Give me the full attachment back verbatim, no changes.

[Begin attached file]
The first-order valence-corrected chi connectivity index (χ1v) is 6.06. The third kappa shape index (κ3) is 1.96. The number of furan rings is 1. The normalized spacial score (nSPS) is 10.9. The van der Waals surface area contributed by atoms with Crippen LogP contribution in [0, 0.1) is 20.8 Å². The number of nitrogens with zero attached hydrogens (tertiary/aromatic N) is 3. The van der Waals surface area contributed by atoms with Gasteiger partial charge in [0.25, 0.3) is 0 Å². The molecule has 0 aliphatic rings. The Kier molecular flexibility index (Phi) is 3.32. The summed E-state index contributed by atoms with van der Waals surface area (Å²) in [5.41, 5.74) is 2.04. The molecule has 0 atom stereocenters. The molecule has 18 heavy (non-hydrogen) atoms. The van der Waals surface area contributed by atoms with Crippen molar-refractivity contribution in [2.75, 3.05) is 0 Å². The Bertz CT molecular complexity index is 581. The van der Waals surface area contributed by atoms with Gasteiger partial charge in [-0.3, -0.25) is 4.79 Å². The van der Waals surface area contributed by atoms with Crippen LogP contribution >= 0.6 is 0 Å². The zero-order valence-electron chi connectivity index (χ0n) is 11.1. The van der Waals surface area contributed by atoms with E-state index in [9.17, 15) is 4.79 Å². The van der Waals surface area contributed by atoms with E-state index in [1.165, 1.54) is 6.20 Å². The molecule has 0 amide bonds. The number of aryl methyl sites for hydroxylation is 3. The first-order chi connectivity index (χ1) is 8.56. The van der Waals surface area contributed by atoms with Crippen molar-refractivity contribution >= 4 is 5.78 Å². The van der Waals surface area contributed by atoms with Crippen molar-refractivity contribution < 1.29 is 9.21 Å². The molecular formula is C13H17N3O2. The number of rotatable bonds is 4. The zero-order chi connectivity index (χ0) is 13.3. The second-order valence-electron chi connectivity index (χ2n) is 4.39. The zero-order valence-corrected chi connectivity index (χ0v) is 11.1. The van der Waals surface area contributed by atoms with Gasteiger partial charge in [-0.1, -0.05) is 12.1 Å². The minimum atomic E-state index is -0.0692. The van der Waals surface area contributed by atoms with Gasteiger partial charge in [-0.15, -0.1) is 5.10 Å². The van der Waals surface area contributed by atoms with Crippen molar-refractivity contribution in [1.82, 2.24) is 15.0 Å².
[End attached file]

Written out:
The first-order valence-corrected chi connectivity index (χ1v) is 6.06. The third kappa shape index (κ3) is 1.96. The number of furan rings is 1. The normalized spacial score (nSPS) is 10.9. The van der Waals surface area contributed by atoms with Crippen LogP contribution in [0, 0.1) is 20.8 Å². The number of nitrogens with zero attached hydrogens (tertiary/aromatic N) is 3. The van der Waals surface area contributed by atoms with Gasteiger partial charge in [0.25, 0.3) is 0 Å². The molecule has 0 aliphatic rings. The Kier molecular flexibility index (Phi) is 3.32. The summed E-state index contributed by atoms with van der Waals surface area (Å²) in [5.41, 5.74) is 2.04. The molecule has 0 atom stereocenters. The molecule has 18 heavy (non-hydrogen) atoms. The van der Waals surface area contributed by atoms with Crippen molar-refractivity contribution in [2.75, 3.05) is 0 Å². The Bertz CT molecular complexity index is 581. The van der Waals surface area contributed by atoms with Gasteiger partial charge in [-0.3, -0.25) is 4.79 Å². The van der Waals surface area contributed by atoms with Crippen LogP contribution >= 0.6 is 0 Å². The zero-order valence-electron chi connectivity index (χ0n) is 11.1. The van der Waals surface area contributed by atoms with E-state index in [9.17, 15) is 4.79 Å². The van der Waals surface area contributed by atoms with E-state index in [1.165, 1.54) is 6.20 Å². The molecule has 0 amide bonds. The number of aryl methyl sites for hydroxylation is 3. The first-order chi connectivity index (χ1) is 8.56. The van der Waals surface area contributed by atoms with Crippen molar-refractivity contribution >= 4 is 5.78 Å². The van der Waals surface area contributed by atoms with Crippen molar-refractivity contribution < 1.29 is 9.21 Å². The molecular formula is C13H17N3O2. The number of rotatable bonds is 4. The zero-order chi connectivity index (χ0) is 13.3. The second-order valence-electron chi connectivity index (χ2n) is 4.39. The zero-order valence-corrected chi connectivity index (χ0v) is 11.1. The van der Waals surface area contributed by atoms with Gasteiger partial charge in [-0.1, -0.05) is 12.1 Å². The minimum atomic E-state index is -0.0692. The van der Waals surface area contributed by atoms with Gasteiger partial charge in [-0.15, -0.1) is 5.10 Å². The van der Waals surface area contributed by atoms with Crippen molar-refractivity contribution in [1.82, 2.24) is 15.0 Å².